Tuesday, March 20, 2007

Becoming Bond: the use of elevators in Casino Royale

There's a moment early on in Casino Royale where a character named Dryden, a traitor to the British government, is seen going up in an elevator... or as they call it in England, a "lift" (although the scene takes place in Prague and I happen to live in America). Inside, the numbers shown counting up are 3, 4, 5 and 6 before it cuts to a shot of him entering his office. This was something that failed to catch my attention when I first saw the film back in November but upon re-viewing it on DVD this week, the question struck me: "Why did they not show a 7?" Was it just that the sixth floor was the elevator's destination? Does the building even have a seventh floor? Was it a totally arbitrary decision or could there be some other reason why chose to cut away on the "6?"

Since the sequence goes on to show Bond sitting sinsiterly in the shadows of Dryden's office, waiting for him to arrive so he can complete his required second kill and officially become a "Double-O" agent, I began to theorize that perhaps director Martin Campbell and editor Stuart Baird didn't show the "7" because Bond hasn't even become "007" yet (an event which is represented in the opening credit sequence that follows). If so, this wouldn't be the first time that 7 has been used for such effect in a Bond film (the most notable probably being in Goldfinger where the ticking bomb is diffused with only 7 seconds left). Then again, when I posed the question on the IMDB boards someone else suggested that they cut away at "6" because Craig was the sixth Bond (an interesting theory certainly) while still others dismissed it as being completely meaningless. Either way, perhaps I was making more of this than necessary.

However, another rather astute poster (apparently prompted by my suggestion) proceeded to mention something they noticed which intrigued me: the film both opens and ends in scenes that prominenetly feature an elevator. What fascinated me about this obervation was the possibility that the elevators themselves might be significant. In fact, when I thought about it I realized that elevators pop up all over the place in Casino Royale and are sometimes accompanied by a significant, perhaps even life-changing, event. To name a few such occasions:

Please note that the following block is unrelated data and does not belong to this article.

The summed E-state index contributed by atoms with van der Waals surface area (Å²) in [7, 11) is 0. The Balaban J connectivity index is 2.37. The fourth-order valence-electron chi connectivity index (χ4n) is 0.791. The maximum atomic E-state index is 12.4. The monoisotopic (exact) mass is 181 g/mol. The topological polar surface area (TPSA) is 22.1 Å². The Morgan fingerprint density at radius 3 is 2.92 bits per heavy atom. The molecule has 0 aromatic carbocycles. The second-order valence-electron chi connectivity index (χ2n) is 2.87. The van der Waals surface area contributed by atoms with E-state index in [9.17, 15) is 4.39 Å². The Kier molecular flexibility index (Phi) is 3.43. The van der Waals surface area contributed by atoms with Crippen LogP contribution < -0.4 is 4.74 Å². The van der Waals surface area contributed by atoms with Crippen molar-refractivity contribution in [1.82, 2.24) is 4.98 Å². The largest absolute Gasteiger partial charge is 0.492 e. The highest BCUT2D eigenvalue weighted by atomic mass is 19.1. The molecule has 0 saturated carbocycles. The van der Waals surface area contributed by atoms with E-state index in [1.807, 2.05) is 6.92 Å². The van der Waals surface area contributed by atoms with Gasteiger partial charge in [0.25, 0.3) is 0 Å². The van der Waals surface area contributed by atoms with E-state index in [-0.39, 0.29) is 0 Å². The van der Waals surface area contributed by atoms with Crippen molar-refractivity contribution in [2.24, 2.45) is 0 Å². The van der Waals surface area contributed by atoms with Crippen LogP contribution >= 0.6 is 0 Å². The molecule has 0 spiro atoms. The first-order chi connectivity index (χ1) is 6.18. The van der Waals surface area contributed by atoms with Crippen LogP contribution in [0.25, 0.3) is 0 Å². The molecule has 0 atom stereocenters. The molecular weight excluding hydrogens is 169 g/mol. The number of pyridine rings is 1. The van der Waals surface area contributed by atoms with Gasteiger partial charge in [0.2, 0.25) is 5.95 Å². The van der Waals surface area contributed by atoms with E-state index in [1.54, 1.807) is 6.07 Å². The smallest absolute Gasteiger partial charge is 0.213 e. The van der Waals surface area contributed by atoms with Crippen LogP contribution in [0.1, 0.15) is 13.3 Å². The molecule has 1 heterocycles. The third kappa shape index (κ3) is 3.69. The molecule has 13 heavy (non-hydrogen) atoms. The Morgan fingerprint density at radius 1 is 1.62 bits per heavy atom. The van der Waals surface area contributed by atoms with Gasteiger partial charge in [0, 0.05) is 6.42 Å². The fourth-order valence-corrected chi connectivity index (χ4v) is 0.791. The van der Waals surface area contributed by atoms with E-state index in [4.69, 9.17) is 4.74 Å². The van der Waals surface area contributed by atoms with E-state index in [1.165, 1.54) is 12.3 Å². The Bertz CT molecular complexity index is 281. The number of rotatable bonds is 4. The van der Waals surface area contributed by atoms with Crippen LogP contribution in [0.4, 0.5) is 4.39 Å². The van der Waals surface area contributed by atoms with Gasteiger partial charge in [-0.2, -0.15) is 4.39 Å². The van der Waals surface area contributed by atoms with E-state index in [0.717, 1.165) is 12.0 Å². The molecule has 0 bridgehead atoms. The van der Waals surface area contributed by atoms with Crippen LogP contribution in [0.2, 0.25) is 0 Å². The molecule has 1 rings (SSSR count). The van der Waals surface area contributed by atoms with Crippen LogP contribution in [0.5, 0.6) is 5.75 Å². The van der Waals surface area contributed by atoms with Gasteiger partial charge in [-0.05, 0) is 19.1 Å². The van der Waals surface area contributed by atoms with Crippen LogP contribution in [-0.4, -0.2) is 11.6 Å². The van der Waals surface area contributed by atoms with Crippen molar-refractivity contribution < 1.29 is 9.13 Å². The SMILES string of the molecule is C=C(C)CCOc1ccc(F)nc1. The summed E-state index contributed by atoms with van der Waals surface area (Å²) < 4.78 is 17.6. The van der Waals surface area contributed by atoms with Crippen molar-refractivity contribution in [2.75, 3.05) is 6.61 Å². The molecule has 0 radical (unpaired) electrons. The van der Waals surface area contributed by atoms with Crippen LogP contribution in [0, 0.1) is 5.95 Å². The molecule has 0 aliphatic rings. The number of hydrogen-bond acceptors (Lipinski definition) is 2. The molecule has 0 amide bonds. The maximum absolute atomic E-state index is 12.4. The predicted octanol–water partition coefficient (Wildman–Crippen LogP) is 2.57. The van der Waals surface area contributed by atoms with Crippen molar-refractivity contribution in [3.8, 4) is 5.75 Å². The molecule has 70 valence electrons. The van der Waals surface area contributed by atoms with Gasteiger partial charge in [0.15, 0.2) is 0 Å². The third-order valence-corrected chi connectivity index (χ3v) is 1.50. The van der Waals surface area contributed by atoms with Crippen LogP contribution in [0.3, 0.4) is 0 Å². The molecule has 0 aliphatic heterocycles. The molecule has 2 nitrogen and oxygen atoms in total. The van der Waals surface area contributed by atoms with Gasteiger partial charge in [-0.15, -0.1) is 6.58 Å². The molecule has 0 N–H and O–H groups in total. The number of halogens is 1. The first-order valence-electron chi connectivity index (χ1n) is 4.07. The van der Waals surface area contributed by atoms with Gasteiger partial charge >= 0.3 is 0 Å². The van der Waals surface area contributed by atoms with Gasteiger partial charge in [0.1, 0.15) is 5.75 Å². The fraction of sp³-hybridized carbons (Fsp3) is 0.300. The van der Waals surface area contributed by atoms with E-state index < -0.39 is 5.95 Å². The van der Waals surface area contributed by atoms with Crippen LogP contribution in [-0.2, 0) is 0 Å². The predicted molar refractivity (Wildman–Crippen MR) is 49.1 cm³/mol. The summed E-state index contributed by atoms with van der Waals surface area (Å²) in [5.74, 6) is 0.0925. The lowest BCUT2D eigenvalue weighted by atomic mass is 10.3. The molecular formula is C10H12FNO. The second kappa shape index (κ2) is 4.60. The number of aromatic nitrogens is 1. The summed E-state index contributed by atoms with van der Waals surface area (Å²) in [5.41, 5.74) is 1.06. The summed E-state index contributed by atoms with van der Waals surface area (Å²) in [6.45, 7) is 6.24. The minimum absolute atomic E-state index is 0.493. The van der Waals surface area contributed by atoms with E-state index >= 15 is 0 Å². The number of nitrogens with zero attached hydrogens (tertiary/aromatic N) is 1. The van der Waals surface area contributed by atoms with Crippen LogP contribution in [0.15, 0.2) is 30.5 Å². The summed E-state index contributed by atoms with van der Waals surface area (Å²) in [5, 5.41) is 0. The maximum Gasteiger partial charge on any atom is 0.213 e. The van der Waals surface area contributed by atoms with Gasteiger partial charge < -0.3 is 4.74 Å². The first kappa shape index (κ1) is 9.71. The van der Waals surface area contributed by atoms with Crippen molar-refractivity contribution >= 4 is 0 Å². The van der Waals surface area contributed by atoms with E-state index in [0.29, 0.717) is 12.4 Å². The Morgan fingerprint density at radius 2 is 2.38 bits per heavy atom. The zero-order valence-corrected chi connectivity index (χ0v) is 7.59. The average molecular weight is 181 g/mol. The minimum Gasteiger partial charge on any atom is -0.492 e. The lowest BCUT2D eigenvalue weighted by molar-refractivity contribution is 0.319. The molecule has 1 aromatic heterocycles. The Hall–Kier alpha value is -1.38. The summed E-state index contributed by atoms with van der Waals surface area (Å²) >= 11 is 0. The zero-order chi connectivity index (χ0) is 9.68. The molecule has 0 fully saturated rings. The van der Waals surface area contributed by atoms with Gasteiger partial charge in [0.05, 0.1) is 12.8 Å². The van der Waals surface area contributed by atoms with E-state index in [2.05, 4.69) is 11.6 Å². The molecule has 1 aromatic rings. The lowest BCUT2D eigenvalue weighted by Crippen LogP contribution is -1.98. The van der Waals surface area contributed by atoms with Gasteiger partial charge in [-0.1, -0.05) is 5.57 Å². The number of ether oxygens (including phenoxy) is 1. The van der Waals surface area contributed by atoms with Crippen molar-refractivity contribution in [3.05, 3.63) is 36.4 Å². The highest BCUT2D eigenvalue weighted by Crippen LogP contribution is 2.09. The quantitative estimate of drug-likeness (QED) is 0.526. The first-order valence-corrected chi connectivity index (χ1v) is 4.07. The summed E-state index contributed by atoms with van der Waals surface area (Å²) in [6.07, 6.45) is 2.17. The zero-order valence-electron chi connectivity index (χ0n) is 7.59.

(SPOILERS FOLLOW)


-Bond uses an elevator (of sorts) to continue pursuing a bomb-maker in the film's rather spectacular opening chase sequence.

-Bond enters an elevator after conversing with "M" in her home and being temporarily dismissed from MI-6.

-Vesper Lynde (Eve Green) steps into an elevator and tells Bond to "take the next one" because there is no room in there for both "him and his ego" (later, of course, Vesper will deny Bond entrance in another elevator but for an entirely different reason).

-In an elevator with Vesper, Bond pulls a gun out of an envelope and then, when he realizes the situation is far more dangerous than he first anticipated, tries to send Vesper away but the elevator doors close forcing him to include her in on the ensuing fight in the stairway.

-In the film's climax, a remorseful Vesper (having betrayed Bond) commits suicide in an elevator that is submerged in water while Bond tries unsuccessfully to save her.


(END OF SPOILERS)

Now, one could argue that this is all merely a coincidence. That these elevators don't mean anything at all and that their appearance throughout the movie is no more important than the appearance of common things like automobiles, shoes, laptops or stairs... but I don't think so. I think the filmmakers are employing the elevator as a sort of recurring motif. Like clocks in Back to the Future , bathrooms in Pulp Fiction, television sets in The Manchurian Candidate (the original naturally) or mirrors in Death Becomes Her they visually represent one of the major themes of this film. When one thinks about the fact that elevators are used for transporting people, one realizes that entering an elevator is embarking on a "journey" of sorts. Granted, it's a rather short journey and it only goes up or down, but it nevertheless takes a person from one place to another and in this film Bond himself (a character who in most of his previous adventures has no "arc" or undergoes any sort of change) has a journey of his own. It takes him from the rough, inexperienced, physically and emotionally vulnerable novice to the tough, hardened professional we are all familiar with. His attitude toward women and his cold-hearted approach to his job all but cemented by the time we reach the film's final image of (SPOILER FOLLOWS) Bond looking down at the injured, prostrate, villainous Mr. White (on a set of stairs as it turns out) introducing himself as "Bond, James Bond." (END OF SPOILER) At that moment, this particular journey (the one of "becoming Bond") has ended, the destination has been reached and the transformation is complete. Bond has arrived.